New figures from the Combined Homelessness and Information Network (CHAIN) show that there was a steep rise in rough sleeping in the last quarter of last year.
Outreach teams recorded a total of 3570 people sleeping on London’s streets from October to December 2022. This constitutes a 29% increase when compared with the same period the year before.
Furthermore, there was a 21% rise in the number of people who were sleeping rough for the first time. This group now represents 48% of the overall total.
These figures are extremely concerning, and show a reversal of previous progress made in tackling rough sleeping. They also demonstrate just how precarious and insecure housing has become for many people in the capital.
The cost-of-living crisis has created huge financial pressures, and alongside that there have been sharp increases in average rents and a reduction in available housing stock. The results are clear to see, with many people being pushed into homelessness for the first time because of these extraordinary circumstances.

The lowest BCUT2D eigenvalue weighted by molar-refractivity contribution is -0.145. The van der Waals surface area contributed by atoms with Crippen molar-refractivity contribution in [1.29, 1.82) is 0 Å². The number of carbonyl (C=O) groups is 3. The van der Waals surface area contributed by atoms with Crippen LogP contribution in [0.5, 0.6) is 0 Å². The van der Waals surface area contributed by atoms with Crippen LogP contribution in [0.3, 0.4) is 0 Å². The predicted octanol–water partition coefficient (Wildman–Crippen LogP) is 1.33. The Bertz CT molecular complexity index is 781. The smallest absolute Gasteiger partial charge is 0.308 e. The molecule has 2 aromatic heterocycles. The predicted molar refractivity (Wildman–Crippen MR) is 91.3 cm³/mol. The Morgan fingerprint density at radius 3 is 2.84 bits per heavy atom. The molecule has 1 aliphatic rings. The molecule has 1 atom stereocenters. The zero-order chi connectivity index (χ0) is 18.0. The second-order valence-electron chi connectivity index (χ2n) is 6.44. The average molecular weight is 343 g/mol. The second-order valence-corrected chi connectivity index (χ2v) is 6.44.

Jeremy, CEO of Evolve said:
“It is very troubling to see rough sleeping numbers increase as they have done, especially in light of the progress that was made reducing street homelessness over the course of the Covid-19 pandemic. There are lots of factors which feed into these statistics, but chief among them is the ongoing cost-of-living crisis, which is causing enormous difficulties for many and pushing some into homelessness. In particular, the number of people sleeping rough for the first time shows that many who have never been homeless before are finding themselves in uniquely difficult circumstances.
Sleeping on the streets is a deeply uncomfortable, scary and often traumatic experience. We will continue doing everything we can to support anybody who experiences this.”